An American Jewish tourist was arrested on Thursday after he allegedly vandalized and destroyed two ancient statues in the Israel Museum in Jerusalem. The man who was described to be in his 40s told the police that the statues were against the Torah. They were Roman statues from the second century and were part of the museum's regular exhibit.
The American's actions were detected by museum security guards who detained him and awaited the police. "This is an unusual incident," the museum said in a statement.
"We condemn all forms of violence and hope such events do not happen again," the said. The statues were taken to the restoration department for repair.
"One statue is a marble depiction of the goddess Athena that was found in excavations at Beit She'an in the 1960s. The second was of the mythological creature Griffin, who was the symbol of divinity in the Roman pagan era and found in the Negev," Eli Escusido, head of Israel Antiquities Authority said. "This is a shocking case of destruction of cultural heritage. We view with great concern the fact that religious extremists take such action," he said.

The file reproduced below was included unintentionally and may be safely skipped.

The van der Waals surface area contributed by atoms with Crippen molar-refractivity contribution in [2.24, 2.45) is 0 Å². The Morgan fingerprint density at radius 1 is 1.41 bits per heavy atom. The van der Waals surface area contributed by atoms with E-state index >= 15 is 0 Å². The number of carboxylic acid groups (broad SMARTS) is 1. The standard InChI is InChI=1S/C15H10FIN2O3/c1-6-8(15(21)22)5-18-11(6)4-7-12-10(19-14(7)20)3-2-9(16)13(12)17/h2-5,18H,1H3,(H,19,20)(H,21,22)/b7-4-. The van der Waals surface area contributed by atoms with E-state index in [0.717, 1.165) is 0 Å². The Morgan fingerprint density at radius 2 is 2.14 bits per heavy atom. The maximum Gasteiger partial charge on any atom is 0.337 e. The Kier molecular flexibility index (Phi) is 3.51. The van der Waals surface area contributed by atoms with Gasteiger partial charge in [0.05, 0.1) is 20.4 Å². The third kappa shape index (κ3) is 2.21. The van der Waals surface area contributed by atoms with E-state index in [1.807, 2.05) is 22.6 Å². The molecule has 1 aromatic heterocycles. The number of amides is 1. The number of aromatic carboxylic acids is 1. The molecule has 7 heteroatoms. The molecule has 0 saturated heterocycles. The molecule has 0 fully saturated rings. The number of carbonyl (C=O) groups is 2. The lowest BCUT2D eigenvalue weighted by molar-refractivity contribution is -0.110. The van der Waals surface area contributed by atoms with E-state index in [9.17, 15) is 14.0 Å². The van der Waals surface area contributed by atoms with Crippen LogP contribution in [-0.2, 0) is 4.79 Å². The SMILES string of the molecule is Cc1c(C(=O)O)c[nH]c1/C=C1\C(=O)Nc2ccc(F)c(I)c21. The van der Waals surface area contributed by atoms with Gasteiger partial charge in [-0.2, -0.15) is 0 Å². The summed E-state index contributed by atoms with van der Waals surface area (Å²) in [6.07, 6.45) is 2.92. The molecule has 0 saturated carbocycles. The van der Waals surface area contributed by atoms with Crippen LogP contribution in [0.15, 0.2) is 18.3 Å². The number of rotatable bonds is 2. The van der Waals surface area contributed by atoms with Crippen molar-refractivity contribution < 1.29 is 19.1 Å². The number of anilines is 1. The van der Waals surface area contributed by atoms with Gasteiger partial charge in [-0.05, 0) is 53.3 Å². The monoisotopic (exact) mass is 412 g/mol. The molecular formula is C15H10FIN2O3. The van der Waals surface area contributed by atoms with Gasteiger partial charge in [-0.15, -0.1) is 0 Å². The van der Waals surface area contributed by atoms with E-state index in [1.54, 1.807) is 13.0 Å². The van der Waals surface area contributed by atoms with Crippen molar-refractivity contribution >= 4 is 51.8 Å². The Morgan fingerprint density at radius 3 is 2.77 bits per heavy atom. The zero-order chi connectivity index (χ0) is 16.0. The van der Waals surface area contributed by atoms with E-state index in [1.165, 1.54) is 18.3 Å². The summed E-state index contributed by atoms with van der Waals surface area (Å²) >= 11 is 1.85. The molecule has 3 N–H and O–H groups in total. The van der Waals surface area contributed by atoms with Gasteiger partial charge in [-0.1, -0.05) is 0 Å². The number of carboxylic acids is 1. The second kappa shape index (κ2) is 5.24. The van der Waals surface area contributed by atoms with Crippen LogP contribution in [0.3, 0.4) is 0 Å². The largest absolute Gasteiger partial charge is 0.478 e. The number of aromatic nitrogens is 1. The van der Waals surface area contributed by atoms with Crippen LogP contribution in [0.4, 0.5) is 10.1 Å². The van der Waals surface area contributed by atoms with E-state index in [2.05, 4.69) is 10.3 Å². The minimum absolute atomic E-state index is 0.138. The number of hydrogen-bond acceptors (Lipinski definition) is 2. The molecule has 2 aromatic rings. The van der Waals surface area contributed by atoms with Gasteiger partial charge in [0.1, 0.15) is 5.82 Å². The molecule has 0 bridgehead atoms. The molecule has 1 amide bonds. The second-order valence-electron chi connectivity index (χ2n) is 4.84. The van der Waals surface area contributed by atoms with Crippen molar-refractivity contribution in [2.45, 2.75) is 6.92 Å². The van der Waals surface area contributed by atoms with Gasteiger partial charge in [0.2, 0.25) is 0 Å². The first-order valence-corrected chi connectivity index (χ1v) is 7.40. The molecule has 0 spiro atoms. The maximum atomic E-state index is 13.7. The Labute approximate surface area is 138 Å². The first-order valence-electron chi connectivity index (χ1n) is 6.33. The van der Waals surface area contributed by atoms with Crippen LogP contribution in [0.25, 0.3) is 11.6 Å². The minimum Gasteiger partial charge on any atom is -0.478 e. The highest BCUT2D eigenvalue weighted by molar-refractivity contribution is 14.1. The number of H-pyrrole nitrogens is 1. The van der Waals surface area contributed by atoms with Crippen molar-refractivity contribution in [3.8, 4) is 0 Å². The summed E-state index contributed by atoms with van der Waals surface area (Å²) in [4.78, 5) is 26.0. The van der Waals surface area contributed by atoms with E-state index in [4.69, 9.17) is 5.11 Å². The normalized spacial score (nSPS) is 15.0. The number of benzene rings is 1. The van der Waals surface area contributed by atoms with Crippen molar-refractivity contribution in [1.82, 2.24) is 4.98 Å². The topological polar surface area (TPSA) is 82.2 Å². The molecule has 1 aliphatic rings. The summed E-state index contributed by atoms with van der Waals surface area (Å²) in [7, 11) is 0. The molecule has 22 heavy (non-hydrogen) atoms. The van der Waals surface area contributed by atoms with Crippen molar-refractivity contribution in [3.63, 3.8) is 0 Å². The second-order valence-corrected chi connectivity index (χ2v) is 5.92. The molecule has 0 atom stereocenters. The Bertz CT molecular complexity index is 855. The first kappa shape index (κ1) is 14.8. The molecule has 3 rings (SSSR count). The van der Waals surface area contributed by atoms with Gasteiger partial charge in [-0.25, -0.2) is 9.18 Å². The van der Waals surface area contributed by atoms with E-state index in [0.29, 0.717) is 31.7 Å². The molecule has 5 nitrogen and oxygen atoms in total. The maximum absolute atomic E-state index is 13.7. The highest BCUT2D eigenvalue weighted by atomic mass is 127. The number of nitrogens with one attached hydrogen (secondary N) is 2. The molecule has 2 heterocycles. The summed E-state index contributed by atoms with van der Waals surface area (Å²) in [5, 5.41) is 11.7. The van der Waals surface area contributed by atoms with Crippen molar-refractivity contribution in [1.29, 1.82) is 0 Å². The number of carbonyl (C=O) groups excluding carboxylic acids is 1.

An American tourist destroyed a statue of Jesus in the Church of the Flagellation in Jerusalem's Old City, earlier this year. He too claimed religious sensibilities saying there cannot be idols in the city holy to Jews.
Religious Jews have been attacking Christian sites and clergy, hurling stones at them and spitting at them claiming they were following a years-long Jewish custom. Israeli religious leaders and politicians condemned the attacks and the police said they were taking steps to arrest culprits and prevent such incidents.
In an interview on Tuesday, Father Francesco Patton, the Vatican's Custodian of the Christian Holy sites in Israel said attacks against Christians and Christian churches and monasteries were being extensively reported around the world and could bring about a rise in antisemitism.